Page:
The danger for potential homebuyers isn’t that mortgage rates are nearing 5.00%; the real threat is that rates could go higher, to 5.50% or even 6.00% in 2014.
Think of it this way:
Buyer A snares a $300,000 fixed-rate, 30-year mortgage at a 5.00% interest rate, with the following payments:
• Monthly payment = $1,610.46
• Total payment = $579,569.69
• Total interest = $279,769.69
Buyer B grabs a $300,000 fixed-rate, 30-year mortgage, at a 6.00% interest rate, with the following payments:
• Monthly payment = $1,798.65
• Total payment = $647,515.44
• Total interest = $347,515.44
Buyer B will pay about $67,746 more for having a 6% mortgage rate, compared to a 5% rate, over the life of the loan.
Rates currently stand at 4.20%, according to Freddie Mac’s weekly mortgage rate survey.
While rates have been in decline the last few weeks, the big picture shows a general rise in rates to between 4.00% and 4.50% before the end of 2013. Which raises this question for potential homebuyers: Should you jump off the fence now, with rates still fairly reasonable, or do you wait and risk having to deal with mortgage rates as high as 5.00% or 6.00% in 6-to-12 months?
Here are some factors to consider:
Rates will likely rise — and soon: “Most people agree it is only a matter of time before rates hit 5%,” said Peter Grabel, a mortgage loan originator at Luxury Mortgage Corp. in Stamford, Conn. “The housing market has clearly turned the corner in most areas. I think a year from now people will look back and realize that this was a great buying opportunity.”
The Federal Reserve will stop “tapering”: For the last five years, the Fed has embraced a policy of low interest rates, primarily by buying up securities in the U.S. mortgage market. But all indications say the Fed will ease off on those purchases, thus driving interest rates up even further. “Rates in the 3% range are gone forever because the Fed will soon be pulling out of their mortgage backed securities purchasing program,” said Tim Lucas, editor-in-chief of the mortgage website MyMortgageInsider.com. “When the Fed stops buying, demand for these securities will fall dramatically, and rates will jump back up to typical levels. Once the unemployment rate nears 6.5%, the Fed could stop buying these securities, sending rates higher. We’re at 7.3% unemployment now, with positive economic signs at every turn.”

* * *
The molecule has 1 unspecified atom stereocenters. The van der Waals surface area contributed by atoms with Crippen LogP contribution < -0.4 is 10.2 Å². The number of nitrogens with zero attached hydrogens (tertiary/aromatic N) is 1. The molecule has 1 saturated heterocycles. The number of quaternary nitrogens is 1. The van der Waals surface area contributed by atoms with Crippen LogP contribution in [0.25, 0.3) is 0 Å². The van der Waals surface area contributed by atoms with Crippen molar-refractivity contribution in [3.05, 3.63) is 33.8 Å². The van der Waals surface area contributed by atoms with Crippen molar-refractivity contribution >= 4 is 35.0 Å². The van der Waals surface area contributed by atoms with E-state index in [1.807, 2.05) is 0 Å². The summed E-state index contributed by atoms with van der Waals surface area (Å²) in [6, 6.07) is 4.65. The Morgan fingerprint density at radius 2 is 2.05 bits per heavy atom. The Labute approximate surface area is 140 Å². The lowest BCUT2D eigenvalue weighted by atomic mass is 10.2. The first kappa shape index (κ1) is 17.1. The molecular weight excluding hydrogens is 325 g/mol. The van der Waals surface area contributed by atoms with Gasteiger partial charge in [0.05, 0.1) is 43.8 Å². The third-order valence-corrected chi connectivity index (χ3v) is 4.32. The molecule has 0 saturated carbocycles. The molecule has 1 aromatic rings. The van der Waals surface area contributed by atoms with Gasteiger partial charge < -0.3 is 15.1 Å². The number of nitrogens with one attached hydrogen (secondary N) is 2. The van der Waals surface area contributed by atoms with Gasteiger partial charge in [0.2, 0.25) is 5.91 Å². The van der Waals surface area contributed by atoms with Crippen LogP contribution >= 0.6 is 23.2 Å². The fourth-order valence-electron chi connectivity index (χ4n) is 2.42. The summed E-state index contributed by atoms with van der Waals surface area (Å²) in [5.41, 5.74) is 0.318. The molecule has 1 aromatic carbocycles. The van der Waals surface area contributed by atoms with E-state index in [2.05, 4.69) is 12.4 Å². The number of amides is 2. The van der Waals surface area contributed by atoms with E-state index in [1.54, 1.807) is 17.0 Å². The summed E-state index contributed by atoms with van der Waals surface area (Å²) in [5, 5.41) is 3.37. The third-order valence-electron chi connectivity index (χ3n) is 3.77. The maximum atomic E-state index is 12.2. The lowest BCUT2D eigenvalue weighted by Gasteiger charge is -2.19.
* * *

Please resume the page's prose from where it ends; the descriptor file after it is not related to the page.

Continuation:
Home values are rising: The longer you wait to buy a home in this real estate market, the more expensive the purchase price will likely be. That’s because U.S. home prices are on an upward trend. CoreLogic, an Irvine-Calif.-based data analysis firm, estimates that U.S. home prices have risen 12.4% from August 2012 to August 2013.
The autumn buying season is underrated: Some mortgage professionals advocate buying now, not just because rates are reasonable but because there is less competition in the residential real estate market compared to the busier spring and summer buying season. ”Next to spring, fall can be the best season to buy a home, although this year the economic climate is different from recent years,” said J.D. Crowe, senior vice president at Georgia-based Southeast Mortgage. “During the past few years there has been a large inventory of homes. This year the reverse is true and we are experiencing a housing shortage. But fall is still a good time to buy a home, as you can take advantage of year-end tax breaks and the fall weather makes it an ideal time to move.”
Of course, the perfect time to buy a new home is when you are financially and emotionally ready for that obligation — likely the biggest financial investment of your life.
“Life events drive real-estate decisions — birth of baby, better school, death, divorce, parent moving in, illness, kids off to college, work relocation, unemployment, raise, bonus, hurricane — all the good planning on the buy side can wipe out the best of decisions when someone has to sell in a ‘bad’ market, said Diane Saatchi, a Long Island, N.Y., real estate broker. “Because of this, my advice to would-be buyers is to buy when they need and can afford to, as timing rarely makes a difference in personal real estate.”
By: Brian O'Connell